- When the build is received after a number of regressions.
- After bug fixes.
- Before production deployment.
Let’s understand Sanity Testing through an example
Consider you developing an online Food ordering app, and you want to offer a 10% discount on New Year (1st January) for your members having an elite membership.
Sanity testing will verify the following:
- Elite members get the discount on the 1st January.
- Members, who add the elite membership to their food orders on the 1st, also get the discount.
- Non-elite members do not get the discount on the 1st January .
- No member receives that rebate before and after the 1st January.
- Other discount coupons can not be clubbed together with this 10% discount.
- Elite members, who opt for other deals, do not get the New Year deduction.
Sanity testing does not verify other areas of the app, like delivery tracking or restaurant reviews. That is done by Smoke testing and Regression testing, which happen before and after Sanity testing.
If Sanity testing fails, the app is sent back to the developer for troubleshooting. However, if it succeeds, the app is sent for thorough System testing.
Benefits of Sanity Testing
Some of the benefits of Sanity Testing are:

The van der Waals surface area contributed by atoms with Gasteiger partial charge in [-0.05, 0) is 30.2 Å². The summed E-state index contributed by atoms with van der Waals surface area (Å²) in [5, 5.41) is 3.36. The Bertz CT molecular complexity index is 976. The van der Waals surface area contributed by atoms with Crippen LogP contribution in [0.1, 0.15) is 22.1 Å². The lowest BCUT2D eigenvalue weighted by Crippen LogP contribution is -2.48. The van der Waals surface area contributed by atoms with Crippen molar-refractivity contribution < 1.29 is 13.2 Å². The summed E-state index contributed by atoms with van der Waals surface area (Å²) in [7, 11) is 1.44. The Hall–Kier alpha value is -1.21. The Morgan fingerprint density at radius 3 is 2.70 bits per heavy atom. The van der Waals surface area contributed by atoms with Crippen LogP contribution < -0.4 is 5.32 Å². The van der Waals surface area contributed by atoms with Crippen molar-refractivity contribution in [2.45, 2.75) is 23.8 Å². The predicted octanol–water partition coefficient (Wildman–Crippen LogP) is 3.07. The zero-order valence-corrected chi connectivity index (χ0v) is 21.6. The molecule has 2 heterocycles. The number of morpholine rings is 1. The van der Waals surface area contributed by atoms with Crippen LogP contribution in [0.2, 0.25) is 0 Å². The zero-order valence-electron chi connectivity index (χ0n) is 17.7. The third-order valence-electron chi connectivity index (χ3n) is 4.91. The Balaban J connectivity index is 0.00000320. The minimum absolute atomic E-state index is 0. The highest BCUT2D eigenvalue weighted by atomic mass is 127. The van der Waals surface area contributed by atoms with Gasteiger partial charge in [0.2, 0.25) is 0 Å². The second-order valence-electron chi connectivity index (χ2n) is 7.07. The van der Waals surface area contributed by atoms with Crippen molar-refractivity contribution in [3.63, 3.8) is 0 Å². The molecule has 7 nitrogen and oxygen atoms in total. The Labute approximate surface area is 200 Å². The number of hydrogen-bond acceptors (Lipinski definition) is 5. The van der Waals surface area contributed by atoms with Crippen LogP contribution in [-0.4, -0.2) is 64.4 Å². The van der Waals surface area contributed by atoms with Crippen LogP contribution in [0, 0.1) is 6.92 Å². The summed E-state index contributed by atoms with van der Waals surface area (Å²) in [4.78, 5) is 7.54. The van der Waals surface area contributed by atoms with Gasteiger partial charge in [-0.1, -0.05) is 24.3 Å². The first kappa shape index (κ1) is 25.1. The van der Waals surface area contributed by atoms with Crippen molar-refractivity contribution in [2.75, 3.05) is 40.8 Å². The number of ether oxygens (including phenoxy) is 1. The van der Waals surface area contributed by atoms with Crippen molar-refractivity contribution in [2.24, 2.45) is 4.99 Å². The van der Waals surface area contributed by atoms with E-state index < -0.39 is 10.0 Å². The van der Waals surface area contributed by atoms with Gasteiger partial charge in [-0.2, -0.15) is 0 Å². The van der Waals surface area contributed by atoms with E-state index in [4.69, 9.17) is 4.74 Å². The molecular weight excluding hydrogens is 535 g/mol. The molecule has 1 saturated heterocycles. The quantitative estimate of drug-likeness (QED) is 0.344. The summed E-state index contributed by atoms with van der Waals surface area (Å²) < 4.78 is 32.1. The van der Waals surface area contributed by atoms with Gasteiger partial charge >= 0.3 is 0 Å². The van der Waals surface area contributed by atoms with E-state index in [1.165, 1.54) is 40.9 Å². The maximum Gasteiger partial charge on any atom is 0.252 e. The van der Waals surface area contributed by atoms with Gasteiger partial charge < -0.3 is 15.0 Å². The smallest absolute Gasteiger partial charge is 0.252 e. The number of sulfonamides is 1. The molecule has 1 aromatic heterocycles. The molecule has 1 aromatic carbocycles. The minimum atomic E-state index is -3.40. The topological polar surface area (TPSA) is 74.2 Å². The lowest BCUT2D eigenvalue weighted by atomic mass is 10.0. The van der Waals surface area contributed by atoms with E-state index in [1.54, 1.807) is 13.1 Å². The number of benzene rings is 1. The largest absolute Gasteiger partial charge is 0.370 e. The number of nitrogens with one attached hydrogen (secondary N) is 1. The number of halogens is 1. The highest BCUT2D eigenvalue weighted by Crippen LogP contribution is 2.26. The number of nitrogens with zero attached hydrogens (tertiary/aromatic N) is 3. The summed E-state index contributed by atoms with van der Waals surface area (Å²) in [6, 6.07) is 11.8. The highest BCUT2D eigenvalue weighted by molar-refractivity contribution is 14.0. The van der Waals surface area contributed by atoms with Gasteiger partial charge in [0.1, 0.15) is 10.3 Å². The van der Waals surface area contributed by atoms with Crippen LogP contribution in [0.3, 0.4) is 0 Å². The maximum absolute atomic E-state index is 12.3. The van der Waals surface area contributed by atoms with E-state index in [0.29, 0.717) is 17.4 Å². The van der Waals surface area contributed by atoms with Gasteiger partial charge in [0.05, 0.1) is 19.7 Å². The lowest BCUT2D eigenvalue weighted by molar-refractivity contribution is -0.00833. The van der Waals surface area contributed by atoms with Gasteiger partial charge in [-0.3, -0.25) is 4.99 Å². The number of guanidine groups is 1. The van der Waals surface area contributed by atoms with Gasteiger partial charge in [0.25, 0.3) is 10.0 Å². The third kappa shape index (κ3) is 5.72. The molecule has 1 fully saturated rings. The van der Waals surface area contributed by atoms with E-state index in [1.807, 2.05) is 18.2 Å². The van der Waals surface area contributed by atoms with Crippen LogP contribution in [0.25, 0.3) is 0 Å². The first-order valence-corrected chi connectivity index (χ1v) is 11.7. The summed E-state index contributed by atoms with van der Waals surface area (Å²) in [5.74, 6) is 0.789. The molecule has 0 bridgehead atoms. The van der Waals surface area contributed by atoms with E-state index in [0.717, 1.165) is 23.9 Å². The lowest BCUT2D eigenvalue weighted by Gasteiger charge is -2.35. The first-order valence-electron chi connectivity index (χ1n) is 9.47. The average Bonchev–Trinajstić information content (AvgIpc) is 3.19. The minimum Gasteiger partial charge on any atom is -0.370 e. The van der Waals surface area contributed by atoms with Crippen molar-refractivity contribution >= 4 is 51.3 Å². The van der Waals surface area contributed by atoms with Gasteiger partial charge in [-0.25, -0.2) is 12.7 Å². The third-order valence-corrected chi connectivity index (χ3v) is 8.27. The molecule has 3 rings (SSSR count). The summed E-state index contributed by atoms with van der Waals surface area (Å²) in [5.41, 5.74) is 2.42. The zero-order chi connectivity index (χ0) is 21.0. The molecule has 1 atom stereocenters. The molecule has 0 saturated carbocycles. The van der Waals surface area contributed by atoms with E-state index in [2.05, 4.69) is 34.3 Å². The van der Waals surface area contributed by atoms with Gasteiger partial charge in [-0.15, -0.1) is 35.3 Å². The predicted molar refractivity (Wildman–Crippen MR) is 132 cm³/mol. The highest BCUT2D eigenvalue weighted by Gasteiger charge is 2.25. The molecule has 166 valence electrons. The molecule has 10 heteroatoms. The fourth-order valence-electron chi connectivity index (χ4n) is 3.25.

- It helps in the rapid detection of problems in a Software’s core functionality.
- It may be completed in less time due to no documentation.
- If software issues are discovered during sanity testing, it is rejected, which saves time and effort for regression testing.
- It is expensive compared to other testing types.
- It helps to identify missing objects that are dependent.
- It is used to verify a small functionality of the app, whether it works as expected or not.
- It helps in focussing on validating the app’s functioning rather than thorough testing.
- It is fruitful in scenarios where the testing time is limited.
Disadvantages of Sanity Testing
Some of the limitations of Sanity Testing are:
- It covers only a few functionalities of the application. Issues in the unchecked functionalities can’t be recovered.
- It only focuses on the functions of the software.
- Since it is usually unscripted, future references are not available.
- It doesn’t cover the design structure level, and hence, it will be difficult for the development team to identify and fix the issues.
Test on Real Devices for Accurate Results
Sanity testing focuses on determining whether more testing is necessary for a software application. It is crucial because it saves a lot of time and effort when any issue in the system is discovered. Sanity tests also give a quick update on the progress of the release so that the next set of actions can be planned accordingly.
However, it is important to test on real devices and browsers, taking real user conditions into account for more accurate test results. This will help in identifying how the app function in real-world conditions, especially in finding bugs. BrowserStack Live helps in performing a quick Sanity test for web apps on 3000+ real device-browser combinations. While BrowserStack App Live allows you to perform Sanity testing on mobile apps across real devices on iOS and Android platforms.